• Meanwhile, Neil Patrick Harris and David Burtka spoke with People about raising their twins (and After Elton has a copy of the adorable photo spread).
  • Jane Lynch, lesbian mom and Glee actor, and Dan Savage, gay dad and “It Gets Better” campaign founder, talk with Newsweek about gay rights and being parents.

International News

  • Eleven-year-old Aspen Drewitt-Barlow, son of the first gay couple in Britain to have a baby via surrogate, has a sweet piece in the Mirror about life with his two dads. In a separate story, his parents are planning to set up a surrogacy center focused on same-sex couples.
  • The U.K.’s Guardian newspaper profiles four lesbian couples with children.
  • Since the U.K. changed its law requiring fertility clinics to consider a child’s “need for a father” before providing services, the number of lesbian couples seeking in vitro fertilization (IVF) has doubled, and the number of single women has tripled. The number using donor insemination at registered clinics has stayed about the same.
  • In Argentina, a baby girl was registered with the last names of both her biological and non-biological mothers, as the first child of a legally married lesbian couple in the country.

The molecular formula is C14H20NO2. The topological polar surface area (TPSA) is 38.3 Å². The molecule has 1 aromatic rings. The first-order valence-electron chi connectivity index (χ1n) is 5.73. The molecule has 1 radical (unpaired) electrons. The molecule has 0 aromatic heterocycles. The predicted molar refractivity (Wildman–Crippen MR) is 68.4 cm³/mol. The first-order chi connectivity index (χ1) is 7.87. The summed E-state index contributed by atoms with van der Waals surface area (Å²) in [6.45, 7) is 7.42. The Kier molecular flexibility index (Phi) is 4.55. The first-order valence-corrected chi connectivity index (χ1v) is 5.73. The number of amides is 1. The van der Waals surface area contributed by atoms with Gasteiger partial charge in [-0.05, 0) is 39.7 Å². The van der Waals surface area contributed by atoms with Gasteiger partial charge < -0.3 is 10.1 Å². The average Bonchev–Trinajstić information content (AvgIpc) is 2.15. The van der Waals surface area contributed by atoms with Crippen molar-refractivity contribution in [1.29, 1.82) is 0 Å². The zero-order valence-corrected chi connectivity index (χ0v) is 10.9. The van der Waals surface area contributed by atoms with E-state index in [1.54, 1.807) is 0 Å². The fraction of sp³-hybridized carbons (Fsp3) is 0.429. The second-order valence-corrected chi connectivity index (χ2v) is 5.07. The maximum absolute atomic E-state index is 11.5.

• A gay couple in Johannesburg, South Africa gay has won a seven-year-battle for permission to have a child via a surrogate.
  • On a similar note, the Jerusalem Family Court ruled that a baby born to a surrogate may be adopted by the biological father’s partner.
  • Volker Kauder, the parliamentary leader of Germany’s ruling Christian Democrats, said same-sex couples have no right to have children.

U.S. Politics and Law

  • I’ve done an in-depth piece for Keen News Service on the recent awful North Carolina Supreme Court ruling that has jeopardized all existing second-parent adoptions in the state.
  • From the Dallas Voice, via Pam’s House Blend, comes the tragic news of lesbian mom Debie Hackett who died by suicide after losing a custody lawsuit with her former partner. As Pam points out, “It’s hard to pinpoint any one cause other than a person in crisis didn’t get the help she needed in time,” but the stress of the custody battle likely did not help her emotional state. I’ll take a cue from the Dallas Voice and provide a link here to the LGBT-friendly American Foundation for Suicide Prevention’s Warning Signs for Suicide.